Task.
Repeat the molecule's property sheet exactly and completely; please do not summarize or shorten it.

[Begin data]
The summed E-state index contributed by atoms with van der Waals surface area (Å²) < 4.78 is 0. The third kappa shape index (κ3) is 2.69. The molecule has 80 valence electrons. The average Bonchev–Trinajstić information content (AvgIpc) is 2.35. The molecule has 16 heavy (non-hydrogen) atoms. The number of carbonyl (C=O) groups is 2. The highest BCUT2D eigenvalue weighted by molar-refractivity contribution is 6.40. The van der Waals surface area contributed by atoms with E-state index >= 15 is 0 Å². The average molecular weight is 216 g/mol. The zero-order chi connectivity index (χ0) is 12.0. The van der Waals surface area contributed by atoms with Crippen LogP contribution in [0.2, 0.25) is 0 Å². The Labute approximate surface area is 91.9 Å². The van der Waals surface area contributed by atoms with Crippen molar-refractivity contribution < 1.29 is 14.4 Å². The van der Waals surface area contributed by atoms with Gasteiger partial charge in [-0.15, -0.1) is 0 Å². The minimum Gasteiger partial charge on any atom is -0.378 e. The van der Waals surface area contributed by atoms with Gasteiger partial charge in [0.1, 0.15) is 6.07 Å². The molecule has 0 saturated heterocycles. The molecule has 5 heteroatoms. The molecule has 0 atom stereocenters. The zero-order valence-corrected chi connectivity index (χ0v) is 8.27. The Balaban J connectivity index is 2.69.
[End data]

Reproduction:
The summed E-state index contributed by atoms with van der Waals surface area (Å²) < 4.78 is 0. The third kappa shape index (κ3) is 2.69. The molecule has 80 valence electrons. The average Bonchev–Trinajstić information content (AvgIpc) is 2.35. The molecule has 16 heavy (non-hydrogen) atoms. The number of carbonyl (C=O) groups is 2. The highest BCUT2D eigenvalue weighted by molar-refractivity contribution is 6.40. The van der Waals surface area contributed by atoms with E-state index >= 15 is 0 Å². The average molecular weight is 216 g/mol. The zero-order chi connectivity index (χ0) is 12.0. The van der Waals surface area contributed by atoms with Crippen LogP contribution in [0.2, 0.25) is 0 Å². The Labute approximate surface area is 91.9 Å². The van der Waals surface area contributed by atoms with Crippen molar-refractivity contribution < 1.29 is 14.4 Å². The van der Waals surface area contributed by atoms with Gasteiger partial charge in [-0.15, -0.1) is 0 Å². The minimum Gasteiger partial charge on any atom is -0.378 e. The van der Waals surface area contributed by atoms with Gasteiger partial charge in [0.1, 0.15) is 6.07 Å². The molecule has 0 saturated heterocycles. The molecule has 5 heteroatoms. The molecule has 0 atom stereocenters. The zero-order valence-corrected chi connectivity index (χ0v) is 8.27. The Balaban J connectivity index is 2.69.